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EDITORIAL: California’s bullet train is the boondoggle’s boondoggle

Shocker alert: California’s effort to build a high-speed rail line between Los Angeles and San Francisco has been a monument to massive cost overruns and delays. And the situation continues to deteriorate.

The Los Angeles Times reported this week that the price tag for the first leg of the bullet train — 119 miles through California’s Central Valley — has now hit $10.6 billion. That’s a jump of $2.8 billion from November projections and $4.5 billion from the original estimates — a 74 percent mistake and climbing.

“The new calculation … raises profoundly difficult questions,” the Times notes, “about how the state will complete what is considered the nation’s largest infrastructure project with the existing funding sources.”

Roy Hill, the head of WSP, the main consulting firm on the endeavor, recently told the rail authority’s board, “The worst-case scenario has happened.”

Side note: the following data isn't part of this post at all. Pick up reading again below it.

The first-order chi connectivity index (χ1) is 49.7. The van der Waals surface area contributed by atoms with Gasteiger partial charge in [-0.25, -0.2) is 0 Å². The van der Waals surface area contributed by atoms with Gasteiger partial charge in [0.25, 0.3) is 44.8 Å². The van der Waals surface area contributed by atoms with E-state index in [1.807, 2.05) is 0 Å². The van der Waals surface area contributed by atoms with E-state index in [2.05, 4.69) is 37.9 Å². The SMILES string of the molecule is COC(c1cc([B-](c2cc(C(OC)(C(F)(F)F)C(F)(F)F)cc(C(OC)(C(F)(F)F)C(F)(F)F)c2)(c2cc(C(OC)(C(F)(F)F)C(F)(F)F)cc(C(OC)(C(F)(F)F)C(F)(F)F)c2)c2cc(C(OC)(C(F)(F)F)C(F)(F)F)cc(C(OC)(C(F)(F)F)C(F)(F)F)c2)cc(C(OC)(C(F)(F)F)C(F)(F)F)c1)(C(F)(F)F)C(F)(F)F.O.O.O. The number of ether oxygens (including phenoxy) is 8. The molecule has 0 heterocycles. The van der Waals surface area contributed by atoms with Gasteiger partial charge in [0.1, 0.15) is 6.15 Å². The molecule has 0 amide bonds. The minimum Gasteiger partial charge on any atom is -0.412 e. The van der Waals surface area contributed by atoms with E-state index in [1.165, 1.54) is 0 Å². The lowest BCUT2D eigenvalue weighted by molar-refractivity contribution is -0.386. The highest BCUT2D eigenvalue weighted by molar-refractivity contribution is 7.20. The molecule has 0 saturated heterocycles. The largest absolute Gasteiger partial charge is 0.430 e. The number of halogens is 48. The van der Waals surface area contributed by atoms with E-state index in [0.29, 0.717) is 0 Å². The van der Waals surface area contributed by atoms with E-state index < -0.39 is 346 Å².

Worst-case scenario? The harsh truth is that the cost explosion — blamed primarily on issues involving land acquisition and environmental regulation — was entirely predictable and likely the only scenario. And just watch what happens to the delusional price estimates when construction nears the state’s two largest urban areas, if it survives that far.

The California boondoggle begs the question: How long can bureaucrats and central planners get away with lying to taxpayers by lowballing costs and exaggerating ridership projections in order to excuse their profligate empire building? Such intentional exaggerations have consistently characterized mass transit projects across the country, including the Las Vegas Monorail. Rest assured the assumptions merrily bandied about for a high-speed rail project between Southern Nevada and Southern California would also belong in the fiction section.

“When it comes to large infrastructure investments, it is not unusual for public authorities trying to justify their effort to understate the costs and overstate the benefits,” James Moore, director of USC’s transportation engineering program, told the Times. “It is, in my opinion, overly deceptive.”

He’s right, if by “overly deceptive” he means “criminal.”

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